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  • Writer's pictureHinton Magazine

Bernardine Evaristo, Yomi Sode and Julianknxx to highlight Black-led Tottenham Literature Festival

  • The festival that centres around Black writers and Black narratives is now in its third year

  • Many events are free or low cost, with some taking place online as well

  • The theme of this years’ events is revolutionary love

Booker Prize winner Bernardine Evaristo, British-Nigerian poet and playwright Yomi Sode, the bright young talents behind the A Quick Ting On series, and artist, poet and filmmaker Julianknxx are just some of the writers and thinkers coming to the Bernie Grant Arts Centre, this winter as part of the Tottenham Literature Festival. Now in its third year, TLF has fast become the UK’s leading literature festival that centres Black writers and Black narratives. The theme of this year’s festival, which consists of both in-person and online events, is ‘revolutionary love’ - love of self, love of community and romantic love - and how, when it comes to Black communities, the very act of loving one another and ourselves can be radical, empowering and revolutionary.

Joining Evaristo – who will be discussing her new memoir, Manifesto and newly curated Black Britain Writing Back series with Penguin – is an array of literary and artistic talent from around the corner and around the world. The festival kicks off with Malika’s Poetry Kitchen, a writers’ collective founded by spoken word pioneer Malika Booker in Brixton in 2001, followed by a DJ set evening as award winning poet Yomi Sode interviews a special guest on books that inspire, while poets from Tottenham’s own ‘Village101’ collective open Saturday talks.

As part of the digital programme, Ghanaian feminist writer and activist Nana Darkoa Sekyiamah will be talking about her stunning debut book, The Sex Lives of African Women, while Jessica Horn and Laurence Sessou’s beautiful exhibition Temple of Her Skin explores the stories and aesthetics around African women’s tattoo and scarification journeys. And there's an unmissable retelling of Refilwe – a Southern African reimagining of the story of Rapunzel – by Zukiswa Wanner, performed by local comedienne and poet, Sheba Montserrat.

Hannah-Azieb Pool, Artistic Director and CEO of Bernie Grant Arts Centre, and founder of the Tottenham Literature Festival, said: “We are incredibly proud to welcome audiences and artists back for the third Tottenham Literature Festival and we have a dazzling line up that reflects the richness of Black storytelling. From the brilliant Booker prize-winning Bernardine Evaristo on her own personal Manifesto, to creative speed writing workshops, to a riotous retelling of children’s classic Rapunzel, we’ve got something for everyone.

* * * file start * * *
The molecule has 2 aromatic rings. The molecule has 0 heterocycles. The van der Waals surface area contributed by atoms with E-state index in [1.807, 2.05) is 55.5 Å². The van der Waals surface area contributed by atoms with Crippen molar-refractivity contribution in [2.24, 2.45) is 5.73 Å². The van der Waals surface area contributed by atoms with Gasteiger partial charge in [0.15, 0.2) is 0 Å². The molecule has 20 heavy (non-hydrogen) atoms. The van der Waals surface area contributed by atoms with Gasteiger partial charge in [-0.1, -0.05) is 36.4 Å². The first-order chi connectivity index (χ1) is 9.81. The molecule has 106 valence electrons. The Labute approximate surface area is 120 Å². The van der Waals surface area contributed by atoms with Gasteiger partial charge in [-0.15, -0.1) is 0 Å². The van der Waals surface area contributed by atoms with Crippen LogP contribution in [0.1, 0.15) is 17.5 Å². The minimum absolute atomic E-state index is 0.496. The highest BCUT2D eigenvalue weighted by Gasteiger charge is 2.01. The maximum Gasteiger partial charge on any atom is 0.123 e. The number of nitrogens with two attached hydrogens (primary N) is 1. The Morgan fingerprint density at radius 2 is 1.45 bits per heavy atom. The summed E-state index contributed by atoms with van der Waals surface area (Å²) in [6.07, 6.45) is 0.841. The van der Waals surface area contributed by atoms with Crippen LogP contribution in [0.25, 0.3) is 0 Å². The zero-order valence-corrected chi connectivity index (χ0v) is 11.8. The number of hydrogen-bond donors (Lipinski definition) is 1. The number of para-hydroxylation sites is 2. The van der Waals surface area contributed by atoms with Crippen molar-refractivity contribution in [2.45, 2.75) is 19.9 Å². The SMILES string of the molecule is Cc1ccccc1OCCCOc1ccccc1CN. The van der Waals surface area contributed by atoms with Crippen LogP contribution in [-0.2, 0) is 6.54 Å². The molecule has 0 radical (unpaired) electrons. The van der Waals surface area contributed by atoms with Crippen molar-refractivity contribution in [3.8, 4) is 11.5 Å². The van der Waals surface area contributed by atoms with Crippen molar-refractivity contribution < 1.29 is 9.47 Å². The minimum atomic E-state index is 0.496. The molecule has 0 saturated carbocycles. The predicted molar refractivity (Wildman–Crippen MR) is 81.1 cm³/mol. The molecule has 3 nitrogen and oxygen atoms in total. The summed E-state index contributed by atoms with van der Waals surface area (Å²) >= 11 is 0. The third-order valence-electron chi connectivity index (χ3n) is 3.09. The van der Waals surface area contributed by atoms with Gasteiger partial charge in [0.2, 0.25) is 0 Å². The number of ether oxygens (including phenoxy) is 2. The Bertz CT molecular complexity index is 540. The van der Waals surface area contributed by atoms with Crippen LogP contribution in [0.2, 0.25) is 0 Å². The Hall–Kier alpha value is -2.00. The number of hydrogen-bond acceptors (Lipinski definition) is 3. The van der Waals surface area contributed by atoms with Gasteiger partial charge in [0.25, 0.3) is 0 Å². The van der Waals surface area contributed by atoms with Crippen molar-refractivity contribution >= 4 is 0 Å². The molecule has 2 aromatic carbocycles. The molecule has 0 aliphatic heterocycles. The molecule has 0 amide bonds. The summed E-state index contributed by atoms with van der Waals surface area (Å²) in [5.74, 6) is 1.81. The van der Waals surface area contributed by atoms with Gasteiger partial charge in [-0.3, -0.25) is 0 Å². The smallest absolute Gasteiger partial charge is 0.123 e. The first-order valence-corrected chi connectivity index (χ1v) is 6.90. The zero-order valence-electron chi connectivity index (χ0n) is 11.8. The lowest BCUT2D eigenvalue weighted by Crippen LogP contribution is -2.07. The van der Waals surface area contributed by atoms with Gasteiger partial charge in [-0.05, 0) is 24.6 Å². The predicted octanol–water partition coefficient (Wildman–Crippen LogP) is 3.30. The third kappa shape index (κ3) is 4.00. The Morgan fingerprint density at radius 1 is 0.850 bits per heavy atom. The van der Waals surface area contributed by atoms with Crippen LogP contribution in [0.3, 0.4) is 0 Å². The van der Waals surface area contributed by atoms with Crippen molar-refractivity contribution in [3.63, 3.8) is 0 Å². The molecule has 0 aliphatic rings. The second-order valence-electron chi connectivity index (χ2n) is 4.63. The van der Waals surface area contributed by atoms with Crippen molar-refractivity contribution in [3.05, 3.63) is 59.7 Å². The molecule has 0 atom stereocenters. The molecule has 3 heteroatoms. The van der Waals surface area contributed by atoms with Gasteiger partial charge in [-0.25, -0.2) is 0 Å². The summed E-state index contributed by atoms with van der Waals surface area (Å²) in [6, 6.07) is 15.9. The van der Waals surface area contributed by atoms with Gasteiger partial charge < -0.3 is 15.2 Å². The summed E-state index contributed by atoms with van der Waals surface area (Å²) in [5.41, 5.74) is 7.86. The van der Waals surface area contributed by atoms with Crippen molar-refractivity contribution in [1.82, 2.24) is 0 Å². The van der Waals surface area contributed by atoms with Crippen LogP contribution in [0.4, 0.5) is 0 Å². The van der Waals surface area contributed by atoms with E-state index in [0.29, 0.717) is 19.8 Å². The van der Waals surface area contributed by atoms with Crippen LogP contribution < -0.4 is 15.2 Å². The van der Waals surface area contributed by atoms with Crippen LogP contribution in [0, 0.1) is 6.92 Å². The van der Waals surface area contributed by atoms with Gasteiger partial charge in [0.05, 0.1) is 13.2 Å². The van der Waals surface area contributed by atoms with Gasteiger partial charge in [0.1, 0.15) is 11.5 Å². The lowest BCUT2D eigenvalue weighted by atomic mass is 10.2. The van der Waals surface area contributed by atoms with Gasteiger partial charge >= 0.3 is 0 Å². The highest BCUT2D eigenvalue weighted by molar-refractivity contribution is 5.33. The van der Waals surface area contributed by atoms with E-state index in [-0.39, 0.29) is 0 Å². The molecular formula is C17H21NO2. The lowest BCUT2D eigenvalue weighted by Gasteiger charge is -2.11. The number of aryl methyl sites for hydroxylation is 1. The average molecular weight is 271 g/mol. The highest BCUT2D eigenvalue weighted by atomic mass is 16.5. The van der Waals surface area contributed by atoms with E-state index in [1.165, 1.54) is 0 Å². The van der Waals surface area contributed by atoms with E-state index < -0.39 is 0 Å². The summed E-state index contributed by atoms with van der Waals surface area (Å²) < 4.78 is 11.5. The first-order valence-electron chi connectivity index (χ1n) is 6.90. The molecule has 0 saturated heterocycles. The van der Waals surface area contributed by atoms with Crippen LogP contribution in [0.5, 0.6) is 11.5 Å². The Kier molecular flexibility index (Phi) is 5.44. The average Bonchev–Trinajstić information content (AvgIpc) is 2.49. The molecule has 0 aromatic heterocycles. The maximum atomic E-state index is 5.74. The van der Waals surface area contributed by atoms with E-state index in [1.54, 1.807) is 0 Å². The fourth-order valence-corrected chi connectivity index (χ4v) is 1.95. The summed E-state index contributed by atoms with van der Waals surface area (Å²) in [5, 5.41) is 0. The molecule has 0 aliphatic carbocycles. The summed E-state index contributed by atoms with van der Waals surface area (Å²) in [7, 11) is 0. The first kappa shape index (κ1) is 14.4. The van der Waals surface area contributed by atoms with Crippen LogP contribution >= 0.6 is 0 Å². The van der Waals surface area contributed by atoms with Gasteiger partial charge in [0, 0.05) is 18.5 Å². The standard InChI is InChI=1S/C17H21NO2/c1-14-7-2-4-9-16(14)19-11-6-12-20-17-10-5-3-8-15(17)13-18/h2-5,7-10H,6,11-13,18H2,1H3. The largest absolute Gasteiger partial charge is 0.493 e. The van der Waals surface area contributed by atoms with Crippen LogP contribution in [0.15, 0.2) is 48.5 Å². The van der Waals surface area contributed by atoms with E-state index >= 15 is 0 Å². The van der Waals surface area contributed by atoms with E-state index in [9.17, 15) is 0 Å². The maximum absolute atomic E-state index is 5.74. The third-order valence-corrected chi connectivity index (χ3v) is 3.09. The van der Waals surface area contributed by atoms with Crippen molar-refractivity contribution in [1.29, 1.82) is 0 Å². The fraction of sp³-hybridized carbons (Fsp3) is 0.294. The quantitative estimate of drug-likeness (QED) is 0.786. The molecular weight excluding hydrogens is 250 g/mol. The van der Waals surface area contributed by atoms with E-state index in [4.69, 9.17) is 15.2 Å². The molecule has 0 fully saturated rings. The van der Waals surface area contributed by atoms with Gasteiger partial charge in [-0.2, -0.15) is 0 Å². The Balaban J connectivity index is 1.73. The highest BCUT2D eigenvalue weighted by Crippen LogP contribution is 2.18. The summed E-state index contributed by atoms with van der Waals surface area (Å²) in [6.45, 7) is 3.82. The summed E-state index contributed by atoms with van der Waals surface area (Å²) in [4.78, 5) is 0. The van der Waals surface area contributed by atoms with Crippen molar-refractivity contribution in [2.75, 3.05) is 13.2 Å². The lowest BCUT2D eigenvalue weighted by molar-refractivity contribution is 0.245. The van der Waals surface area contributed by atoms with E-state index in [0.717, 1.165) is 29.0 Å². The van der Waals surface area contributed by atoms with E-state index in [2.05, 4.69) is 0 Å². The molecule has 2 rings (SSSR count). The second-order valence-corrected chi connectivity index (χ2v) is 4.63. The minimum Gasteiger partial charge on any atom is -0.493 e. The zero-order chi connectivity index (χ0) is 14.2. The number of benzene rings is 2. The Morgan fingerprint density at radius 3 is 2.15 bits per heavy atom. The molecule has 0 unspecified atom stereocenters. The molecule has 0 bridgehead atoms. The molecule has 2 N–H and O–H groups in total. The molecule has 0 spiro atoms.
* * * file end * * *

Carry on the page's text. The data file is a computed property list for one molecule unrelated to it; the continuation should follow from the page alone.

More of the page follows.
“The theme of revolutionary love is a call to action after the last 18 months. I wanted us to gather around a theme that was inspiring and uplifting, yet still rooted in politics and community. Revolutionary love has the power to heal - and what better way to start the process than by hearing from some of our most talented Black authors?”

Building on previous years’ successes, Tottenham Literature Festival has evening talks throughout the week, a schools day for over 100 children, a digital programme and a jam packed all day programme on Saturday 4th December which audiences can access with an affordable Day Pass. On Festival Saturday there’s also plenty of free content, including Black Book fair.

Smokey Okey will be bringing delicious food to Bernie’s Cafe/Bar bursting with flavours and tastes from Africa and the Caribbean, combining low-and-slow cooking techniques from America, to create what we call African Soul Food. There will be something sumptuous for everyone throughout the festival.

Hannah-Azieb Pool said: “With a hybrid programme of in-person and digital events in response to the Covid-19 pandemic, this year’s TLF is accessible and innovative. Lots of events are free, while the Saturday Day Pass is both brilliant and a bargain because we want all audiences, whatever their personal circumstances, to experience the joy and revolutionary love of the Tottenham Literature Festival.’

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